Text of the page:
Business English no-plan TEFL lesson plan

Normally, I plan all my lessons that I teach.

I always try to review the students’ language output (corrections, pronunciation and ‘good stuff’) from the previous lesson at the start of a class, through the use of my ‘language review table’ (an article to come on this topic next week). Then proceed into a lesson that attempts to inspire and motivate studetns based on my knowledge of their interests and working practises, balanced with content that is judiciously selected from current affairs or the business pages of online newspapers that somehow caught my eye for their English language usage.

However, no-one is perfect!

Sometimes, you find yourself in the situation where time got ahead of you and the plan did not materialise. On occassion, you are called in to do a substitute lesson for a colleague that is off sick.

This happened to me last week, and rather than do some last minute panic desperate scour through an uninspiring textbook for a page that the student (the lesson was an Advanced Business English 1-2-1) may have already studied  anyway, I took a deep breath and faced the lesson without a plan.

After an intial warmer activity, this was my bold move…

 

THE NO-PLAN EFL BUSINESS ENGLISH LESSON PLAN

How would you describe this last week at work in 3 adjectives?

(It was a Friday, which worked to my advantage)

The student said: crazy, difficult & long

 

Now, I imagine that most people might describe their working week as difficult and long, but thankfully, ‘crazy’ gave me something to work with.

My next question: That sounds very interesting. What were the circumstances that made it a crazy week?

Then followed a super interesting description of the final part of the selection process of a top executive in this student’s company.

The key to making the lesson progress is to ask for details at certain points, not to interrupt, but to let the student flow with their language and be ready with an intelligent question to spark further conversation/output.

For example, the student described how the final selection was between a man and a woman. This prompted questions from me (trying to use advanced, appropriate and natural English that may be new for the student) at various stages such as…

  • How many candidates applied for the job in the first place?
  • In your company, who handled the initial applicants to wittle them down to a manageable selection?
  • Why were some of the initial candidates turned down?
  • You said that 6 people had to give a presentation to a selection board in the 3rd round. What were the factors that caused 4 candidates to be eliminated after their presentation?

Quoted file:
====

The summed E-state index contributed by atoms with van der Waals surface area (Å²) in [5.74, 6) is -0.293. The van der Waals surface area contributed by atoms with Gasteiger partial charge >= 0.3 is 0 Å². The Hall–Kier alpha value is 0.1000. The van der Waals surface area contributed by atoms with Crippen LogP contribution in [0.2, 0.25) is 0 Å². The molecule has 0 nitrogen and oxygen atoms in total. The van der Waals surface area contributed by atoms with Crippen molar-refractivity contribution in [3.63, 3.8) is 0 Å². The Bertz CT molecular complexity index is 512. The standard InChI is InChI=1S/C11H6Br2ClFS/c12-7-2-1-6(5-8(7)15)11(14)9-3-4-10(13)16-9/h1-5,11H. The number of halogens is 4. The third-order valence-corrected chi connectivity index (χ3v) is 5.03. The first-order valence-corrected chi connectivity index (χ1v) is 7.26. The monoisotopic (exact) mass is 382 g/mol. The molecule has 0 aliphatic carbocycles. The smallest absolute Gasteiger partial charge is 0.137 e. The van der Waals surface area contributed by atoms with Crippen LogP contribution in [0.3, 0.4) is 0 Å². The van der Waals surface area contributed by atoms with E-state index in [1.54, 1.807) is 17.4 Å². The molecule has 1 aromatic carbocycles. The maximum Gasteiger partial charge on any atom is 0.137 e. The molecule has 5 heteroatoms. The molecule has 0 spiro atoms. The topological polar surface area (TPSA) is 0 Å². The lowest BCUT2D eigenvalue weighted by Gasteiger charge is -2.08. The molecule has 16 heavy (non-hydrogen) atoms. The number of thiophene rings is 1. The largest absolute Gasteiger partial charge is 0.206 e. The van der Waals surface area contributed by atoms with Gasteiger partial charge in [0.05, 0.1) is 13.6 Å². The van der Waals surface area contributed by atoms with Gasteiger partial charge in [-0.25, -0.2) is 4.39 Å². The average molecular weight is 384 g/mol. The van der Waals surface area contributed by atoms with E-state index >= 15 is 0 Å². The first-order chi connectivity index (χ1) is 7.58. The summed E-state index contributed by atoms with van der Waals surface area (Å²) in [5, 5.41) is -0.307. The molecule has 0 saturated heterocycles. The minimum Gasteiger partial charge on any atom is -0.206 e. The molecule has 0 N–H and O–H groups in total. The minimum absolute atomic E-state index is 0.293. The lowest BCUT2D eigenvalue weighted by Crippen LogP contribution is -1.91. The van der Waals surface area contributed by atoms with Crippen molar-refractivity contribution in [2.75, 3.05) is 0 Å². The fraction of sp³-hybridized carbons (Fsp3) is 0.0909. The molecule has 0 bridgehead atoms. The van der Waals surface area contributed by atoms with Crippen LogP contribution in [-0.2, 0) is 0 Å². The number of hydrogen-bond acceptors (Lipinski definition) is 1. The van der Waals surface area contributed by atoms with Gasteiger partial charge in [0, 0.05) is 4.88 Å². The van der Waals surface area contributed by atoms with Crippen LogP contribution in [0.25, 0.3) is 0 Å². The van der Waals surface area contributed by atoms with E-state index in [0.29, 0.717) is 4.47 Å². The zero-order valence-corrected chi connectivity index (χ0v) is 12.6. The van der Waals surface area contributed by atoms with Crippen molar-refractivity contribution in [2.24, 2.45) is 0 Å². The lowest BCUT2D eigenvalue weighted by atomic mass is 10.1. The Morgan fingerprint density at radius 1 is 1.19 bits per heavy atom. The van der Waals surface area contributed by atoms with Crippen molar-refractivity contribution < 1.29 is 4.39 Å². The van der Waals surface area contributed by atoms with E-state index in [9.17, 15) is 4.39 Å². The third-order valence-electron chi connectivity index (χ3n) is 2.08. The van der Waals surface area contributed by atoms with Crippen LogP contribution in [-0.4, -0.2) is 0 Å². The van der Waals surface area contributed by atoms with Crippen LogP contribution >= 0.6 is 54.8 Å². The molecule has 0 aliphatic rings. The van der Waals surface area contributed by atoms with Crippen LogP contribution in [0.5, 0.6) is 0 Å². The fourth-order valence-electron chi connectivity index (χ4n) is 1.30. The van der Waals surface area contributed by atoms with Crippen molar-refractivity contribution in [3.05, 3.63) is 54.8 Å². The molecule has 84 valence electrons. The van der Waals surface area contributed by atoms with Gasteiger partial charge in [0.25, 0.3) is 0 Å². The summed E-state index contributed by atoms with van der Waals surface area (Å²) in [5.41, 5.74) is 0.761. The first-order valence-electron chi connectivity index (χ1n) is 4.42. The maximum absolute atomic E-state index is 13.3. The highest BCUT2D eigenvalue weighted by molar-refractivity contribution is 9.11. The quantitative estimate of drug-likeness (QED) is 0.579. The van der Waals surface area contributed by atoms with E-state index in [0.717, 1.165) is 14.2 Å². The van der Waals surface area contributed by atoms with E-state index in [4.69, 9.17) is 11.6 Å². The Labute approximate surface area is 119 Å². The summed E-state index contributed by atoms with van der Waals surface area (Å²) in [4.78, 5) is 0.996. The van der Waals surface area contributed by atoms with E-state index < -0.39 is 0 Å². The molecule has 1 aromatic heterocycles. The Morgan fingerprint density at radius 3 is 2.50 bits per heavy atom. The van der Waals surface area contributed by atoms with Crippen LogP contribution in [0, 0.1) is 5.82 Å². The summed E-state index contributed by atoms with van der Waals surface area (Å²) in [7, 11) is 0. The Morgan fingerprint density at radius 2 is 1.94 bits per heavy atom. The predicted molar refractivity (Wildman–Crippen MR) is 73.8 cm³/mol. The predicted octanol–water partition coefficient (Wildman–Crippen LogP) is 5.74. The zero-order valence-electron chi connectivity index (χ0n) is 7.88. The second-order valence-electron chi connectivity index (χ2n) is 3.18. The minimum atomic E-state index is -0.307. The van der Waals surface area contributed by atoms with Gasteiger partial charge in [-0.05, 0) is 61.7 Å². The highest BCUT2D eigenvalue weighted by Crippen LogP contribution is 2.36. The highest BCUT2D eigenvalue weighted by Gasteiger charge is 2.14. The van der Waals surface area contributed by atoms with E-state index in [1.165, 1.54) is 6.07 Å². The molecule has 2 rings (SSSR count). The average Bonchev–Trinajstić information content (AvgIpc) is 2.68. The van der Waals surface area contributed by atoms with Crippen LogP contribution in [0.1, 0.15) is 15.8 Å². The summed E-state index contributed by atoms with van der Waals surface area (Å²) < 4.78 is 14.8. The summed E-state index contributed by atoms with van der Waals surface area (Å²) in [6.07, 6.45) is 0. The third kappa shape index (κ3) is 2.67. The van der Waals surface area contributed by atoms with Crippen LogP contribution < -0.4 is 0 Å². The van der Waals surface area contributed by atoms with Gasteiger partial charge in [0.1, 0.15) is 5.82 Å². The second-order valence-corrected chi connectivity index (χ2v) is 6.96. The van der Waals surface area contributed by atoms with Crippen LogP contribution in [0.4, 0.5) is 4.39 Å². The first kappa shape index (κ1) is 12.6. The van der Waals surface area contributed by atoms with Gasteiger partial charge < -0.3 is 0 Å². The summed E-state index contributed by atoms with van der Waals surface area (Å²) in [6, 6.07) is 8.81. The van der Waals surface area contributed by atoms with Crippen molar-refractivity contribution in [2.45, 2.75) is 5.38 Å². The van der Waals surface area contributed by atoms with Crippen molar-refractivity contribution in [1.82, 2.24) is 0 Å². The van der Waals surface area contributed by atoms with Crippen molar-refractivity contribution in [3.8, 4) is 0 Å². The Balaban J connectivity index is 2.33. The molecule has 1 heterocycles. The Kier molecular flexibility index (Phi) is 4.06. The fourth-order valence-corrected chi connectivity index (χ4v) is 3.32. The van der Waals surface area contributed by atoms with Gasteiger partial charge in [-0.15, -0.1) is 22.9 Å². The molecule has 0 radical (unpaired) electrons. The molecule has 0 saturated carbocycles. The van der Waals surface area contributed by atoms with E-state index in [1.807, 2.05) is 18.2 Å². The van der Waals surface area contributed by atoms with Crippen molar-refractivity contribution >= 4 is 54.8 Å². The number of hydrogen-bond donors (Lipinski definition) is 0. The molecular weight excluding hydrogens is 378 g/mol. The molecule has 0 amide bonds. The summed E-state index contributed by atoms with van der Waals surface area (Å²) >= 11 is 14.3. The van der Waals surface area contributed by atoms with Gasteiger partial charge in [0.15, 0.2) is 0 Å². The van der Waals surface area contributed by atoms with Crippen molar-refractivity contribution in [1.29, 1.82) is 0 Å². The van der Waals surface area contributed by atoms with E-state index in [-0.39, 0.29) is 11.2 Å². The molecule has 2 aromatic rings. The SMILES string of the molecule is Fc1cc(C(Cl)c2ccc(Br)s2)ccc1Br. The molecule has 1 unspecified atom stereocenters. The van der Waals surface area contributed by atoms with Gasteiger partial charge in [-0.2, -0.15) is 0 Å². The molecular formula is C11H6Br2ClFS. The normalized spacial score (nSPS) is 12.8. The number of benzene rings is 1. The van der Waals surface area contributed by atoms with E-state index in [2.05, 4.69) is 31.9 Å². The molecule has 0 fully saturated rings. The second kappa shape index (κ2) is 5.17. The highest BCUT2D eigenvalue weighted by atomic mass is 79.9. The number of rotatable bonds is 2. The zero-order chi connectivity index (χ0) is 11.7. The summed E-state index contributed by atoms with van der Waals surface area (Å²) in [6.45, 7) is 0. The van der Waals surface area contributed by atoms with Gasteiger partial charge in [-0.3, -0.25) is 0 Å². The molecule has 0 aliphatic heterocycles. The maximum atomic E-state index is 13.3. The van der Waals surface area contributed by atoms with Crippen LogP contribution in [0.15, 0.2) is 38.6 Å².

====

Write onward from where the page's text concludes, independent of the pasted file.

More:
• Did the final stage of the selection process involve psychometric testing?
  • Has a candidate ever been declined employment based on their pscyhometric test results?
  • Would it be advantageous to select the female candidate from the final 2, in order to fill a diversity quota in your company?
  • Why did the selection board plump for the female candidate in the end? What was it that made her win over the board of directors?

 

LESSON SUCCESS?

There was a lot of high-level language being used, some errors, some occassional slips, pronunciation issues, all of which I was noting down throughout in my language review table to go through with the student in the final 10 minutes of the lesson.

It was a great class, and the student remarked on that at the end. However, it has to be said that the ‘greatness’ was down to the fact that the student spoke for 90% of the lesson time.

So, this ‘no-plan’ lesson was lucky, I would say.

It happened at the end of an unusual week for this particular student that he wanted to talk about at length and get things off his chest.Circumstances are not always going to be as fortuitous as this.

However, I used my EFL teacher training knowledge and years of classroom experience to allow high student output with common-sense error correction alongside considered questions.

But, I would always advise on having a lesson planned out in advance to fall back on, but it might pay to be adventurous once in a while with such an approach as that outlined above… as long as you have a plan B, in case it all goes pear-shaped!  🙂

 

 

Bren Brennan

About Bren Brennan

Bren initially trained here at SGI and then joined the staff in 2005. Since 2006, he has taught abroad in Budapest, Berlin and now at Mondragon University in Spain. He returns to teach at SGI London every summer and completed the SGI Trinity DipTESOL in 2011. He also regularly writes posts for students here. Follow on twitter: @brenbrennan
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